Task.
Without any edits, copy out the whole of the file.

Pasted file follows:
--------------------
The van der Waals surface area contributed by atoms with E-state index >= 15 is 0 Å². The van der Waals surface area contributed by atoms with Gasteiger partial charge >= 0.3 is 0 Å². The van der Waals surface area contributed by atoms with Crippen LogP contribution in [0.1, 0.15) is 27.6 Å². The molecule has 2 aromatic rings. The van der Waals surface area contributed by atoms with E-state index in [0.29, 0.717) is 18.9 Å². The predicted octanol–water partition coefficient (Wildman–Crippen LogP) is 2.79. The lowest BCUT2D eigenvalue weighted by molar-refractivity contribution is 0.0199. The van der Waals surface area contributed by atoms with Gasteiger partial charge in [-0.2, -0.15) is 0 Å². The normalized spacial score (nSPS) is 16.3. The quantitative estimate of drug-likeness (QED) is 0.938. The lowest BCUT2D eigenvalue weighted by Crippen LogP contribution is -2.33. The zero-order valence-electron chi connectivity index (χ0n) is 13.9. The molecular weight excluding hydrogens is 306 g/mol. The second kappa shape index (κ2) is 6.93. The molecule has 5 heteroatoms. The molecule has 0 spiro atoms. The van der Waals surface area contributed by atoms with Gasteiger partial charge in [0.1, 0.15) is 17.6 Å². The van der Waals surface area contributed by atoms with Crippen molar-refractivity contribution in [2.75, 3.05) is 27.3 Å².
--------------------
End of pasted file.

The van der Waals surface area contributed by atoms with E-state index >= 15 is 0 Å². The van der Waals surface area contributed by atoms with Gasteiger partial charge >= 0.3 is 0 Å². The van der Waals surface area contributed by atoms with Crippen LogP contribution in [0.1, 0.15) is 27.6 Å². The molecule has 2 aromatic rings. The van der Waals surface area contributed by atoms with E-state index in [0.29, 0.717) is 18.9 Å². The predicted octanol–water partition coefficient (Wildman–Crippen LogP) is 2.79. The lowest BCUT2D eigenvalue weighted by molar-refractivity contribution is 0.0199. The van der Waals surface area contributed by atoms with Gasteiger partial charge in [-0.2, -0.15) is 0 Å². The normalized spacial score (nSPS) is 16.3. The quantitative estimate of drug-likeness (QED) is 0.938. The lowest BCUT2D eigenvalue weighted by Crippen LogP contribution is -2.33. The zero-order valence-electron chi connectivity index (χ0n) is 13.9. The molecular weight excluding hydrogens is 306 g/mol. The second kappa shape index (κ2) is 6.93. The molecule has 5 heteroatoms. The molecule has 0 spiro atoms. The van der Waals surface area contributed by atoms with Gasteiger partial charge in [0.1, 0.15) is 17.6 Å². The van der Waals surface area contributed by atoms with Crippen molar-refractivity contribution in [2.75, 3.05) is 27.3 Å².